Favorable Defense Discovery Rulings, Including Preclusion of Treating Physicians from Testifying as Experts

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The district court issued two opinions in the same case, issuing various rulings on motions brought by both parties. The plaintiff alleged he developed lung cancer from asbestos exposure while employed by Freeport Sulphur Company, predecessor to Mosaic Global Holdings, Inc. This case started in Louisiana state court, and was removed by Mosaic. The primary rulings on these motions are summarized below.

The plaintiff moved to exclude evidence of settled claims and collateral sources of compensation. The defendants argued that both settlement agreements and collateral sources may be admissible to show bias or for other limited purposes. While the court agreed that Federal Rule of Evidence 408, which excludes this type of evidence, was not a “blanket ban,” the court must also balance the exception against the public policy objectives. The court denied the plaintiff’s motion, since neither party argued specifics; neither party identified which settlements should be excluded, and the briefing regarding collateral sources was similarly academic. However, the court did rule that this evidence would not be admitted without express permission of the court.

The plaintiff argued that the defendants made a judicial admission in its motion for summary judgment regarding his asbestosis, which the defendants denied. Judicial admissions withdraw facts from contention. Since the defendant’s motion did not meet the standard for judicial admissions, this was denied.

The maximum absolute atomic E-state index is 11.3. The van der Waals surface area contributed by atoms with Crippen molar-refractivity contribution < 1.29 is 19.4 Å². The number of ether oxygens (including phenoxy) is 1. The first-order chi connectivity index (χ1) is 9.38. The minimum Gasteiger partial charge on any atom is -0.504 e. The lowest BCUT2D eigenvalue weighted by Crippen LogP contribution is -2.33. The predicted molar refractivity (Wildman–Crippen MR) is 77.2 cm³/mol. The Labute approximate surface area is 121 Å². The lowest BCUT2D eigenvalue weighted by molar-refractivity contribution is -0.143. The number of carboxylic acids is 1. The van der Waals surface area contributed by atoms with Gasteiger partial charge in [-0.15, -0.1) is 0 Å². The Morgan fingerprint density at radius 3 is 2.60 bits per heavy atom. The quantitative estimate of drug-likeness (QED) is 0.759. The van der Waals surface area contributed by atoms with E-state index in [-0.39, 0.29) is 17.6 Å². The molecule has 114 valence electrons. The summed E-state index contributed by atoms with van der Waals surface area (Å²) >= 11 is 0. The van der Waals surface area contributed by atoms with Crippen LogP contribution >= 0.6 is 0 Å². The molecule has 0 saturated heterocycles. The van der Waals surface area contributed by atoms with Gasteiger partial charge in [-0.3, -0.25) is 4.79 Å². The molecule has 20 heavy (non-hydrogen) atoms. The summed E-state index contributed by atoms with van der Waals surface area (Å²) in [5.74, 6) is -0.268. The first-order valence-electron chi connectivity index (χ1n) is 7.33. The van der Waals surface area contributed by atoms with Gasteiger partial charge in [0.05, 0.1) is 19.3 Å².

The plaintiff moved to exclude a consultation note made by his doctor regarding his smoking history, and argued it was hearsay. The defendants argued it was admissible under the business records exception. After examining various affidavits produced by both parties regarding how these records were kept, the court rejected the plaintiff’s hearsay and authenticity arguments. The Fifth Circuit did not require conclusive proof of authenticity before allowing the admission of disputed evidence, and the defendants presented sufficient evidence to support a finding that the doctor’s record was what its’ proponent claimed it to be.

Finally, the defendants moved to exclude expert opinion testimony from the plaintiff’s treating physicians, arguing the plaintiff failed to comply with expert disclosure requirements. The defendants also argued the physicians were not qualified to give opinions as to the cause of the plaintiff’s illness. The court granted this motion, because the plaintiff failed to meet the applicable disclosure requirements. The plaintiff produced no Rule 26(a)(2)(C) disclosure, and pursuant to Rule 37(c)(1), the failure to disclose results in mandatory and automatic exclusion. Further, due to the complexity of asbestosis and lung cancer, and the specialized knowledge required to assess these diseases, treating physicians who did not provide a report or disclosure under Rule 26 were limited to lay testimony only.

Read the first decision here.

Read the second decision here.